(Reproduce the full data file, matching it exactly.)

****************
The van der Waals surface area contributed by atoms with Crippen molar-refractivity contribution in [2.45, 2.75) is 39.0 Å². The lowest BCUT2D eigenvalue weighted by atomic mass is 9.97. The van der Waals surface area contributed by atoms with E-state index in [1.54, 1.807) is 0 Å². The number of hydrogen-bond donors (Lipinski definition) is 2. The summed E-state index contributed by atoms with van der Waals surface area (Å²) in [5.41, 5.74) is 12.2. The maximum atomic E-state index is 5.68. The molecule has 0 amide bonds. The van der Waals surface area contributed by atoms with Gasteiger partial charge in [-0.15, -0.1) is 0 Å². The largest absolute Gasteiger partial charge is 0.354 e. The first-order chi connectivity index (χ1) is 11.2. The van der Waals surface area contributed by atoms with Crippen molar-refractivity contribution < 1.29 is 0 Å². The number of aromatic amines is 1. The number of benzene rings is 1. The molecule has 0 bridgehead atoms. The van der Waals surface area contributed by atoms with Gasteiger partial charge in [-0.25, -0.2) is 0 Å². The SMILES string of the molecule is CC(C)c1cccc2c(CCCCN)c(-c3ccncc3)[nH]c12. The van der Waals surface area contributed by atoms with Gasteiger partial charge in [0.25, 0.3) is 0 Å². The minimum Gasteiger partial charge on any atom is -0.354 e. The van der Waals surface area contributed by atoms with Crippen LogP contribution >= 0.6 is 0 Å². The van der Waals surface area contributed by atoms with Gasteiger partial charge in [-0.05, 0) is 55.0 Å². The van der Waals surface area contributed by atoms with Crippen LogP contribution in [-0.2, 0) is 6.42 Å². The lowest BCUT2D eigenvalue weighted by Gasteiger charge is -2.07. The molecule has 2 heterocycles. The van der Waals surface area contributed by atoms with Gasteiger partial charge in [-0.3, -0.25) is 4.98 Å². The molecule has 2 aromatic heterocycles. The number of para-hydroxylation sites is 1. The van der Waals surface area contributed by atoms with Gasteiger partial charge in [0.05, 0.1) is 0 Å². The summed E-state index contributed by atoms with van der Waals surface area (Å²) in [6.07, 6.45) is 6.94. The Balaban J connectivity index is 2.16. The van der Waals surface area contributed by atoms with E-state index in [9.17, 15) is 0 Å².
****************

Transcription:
The van der Waals surface area contributed by atoms with Crippen molar-refractivity contribution in [2.45, 2.75) is 39.0 Å². The lowest BCUT2D eigenvalue weighted by atomic mass is 9.97. The van der Waals surface area contributed by atoms with E-state index in [1.54, 1.807) is 0 Å². The number of hydrogen-bond donors (Lipinski definition) is 2. The summed E-state index contributed by atoms with van der Waals surface area (Å²) in [5.41, 5.74) is 12.2. The maximum atomic E-state index is 5.68. The molecule has 0 amide bonds. The van der Waals surface area contributed by atoms with Gasteiger partial charge in [-0.15, -0.1) is 0 Å². The largest absolute Gasteiger partial charge is 0.354 e. The first-order chi connectivity index (χ1) is 11.2. The van der Waals surface area contributed by atoms with Crippen molar-refractivity contribution < 1.29 is 0 Å². The number of aromatic amines is 1. The number of benzene rings is 1. The molecule has 0 bridgehead atoms. The van der Waals surface area contributed by atoms with Gasteiger partial charge in [-0.25, -0.2) is 0 Å². The SMILES string of the molecule is CC(C)c1cccc2c(CCCCN)c(-c3ccncc3)[nH]c12. The van der Waals surface area contributed by atoms with Gasteiger partial charge in [0.25, 0.3) is 0 Å². The minimum Gasteiger partial charge on any atom is -0.354 e. The van der Waals surface area contributed by atoms with Crippen LogP contribution >= 0.6 is 0 Å². The van der Waals surface area contributed by atoms with Gasteiger partial charge in [-0.05, 0) is 55.0 Å². The van der Waals surface area contributed by atoms with Crippen LogP contribution in [-0.2, 0) is 6.42 Å². The lowest BCUT2D eigenvalue weighted by Gasteiger charge is -2.07. The molecule has 2 heterocycles. The van der Waals surface area contributed by atoms with Gasteiger partial charge in [-0.3, -0.25) is 4.98 Å². The molecule has 2 aromatic heterocycles. The number of para-hydroxylation sites is 1. The van der Waals surface area contributed by atoms with Gasteiger partial charge in [0.05, 0.1) is 0 Å². The summed E-state index contributed by atoms with van der Waals surface area (Å²) in [6.07, 6.45) is 6.94. The Balaban J connectivity index is 2.16. The van der Waals surface area contributed by atoms with E-state index in [9.17, 15) is 0 Å².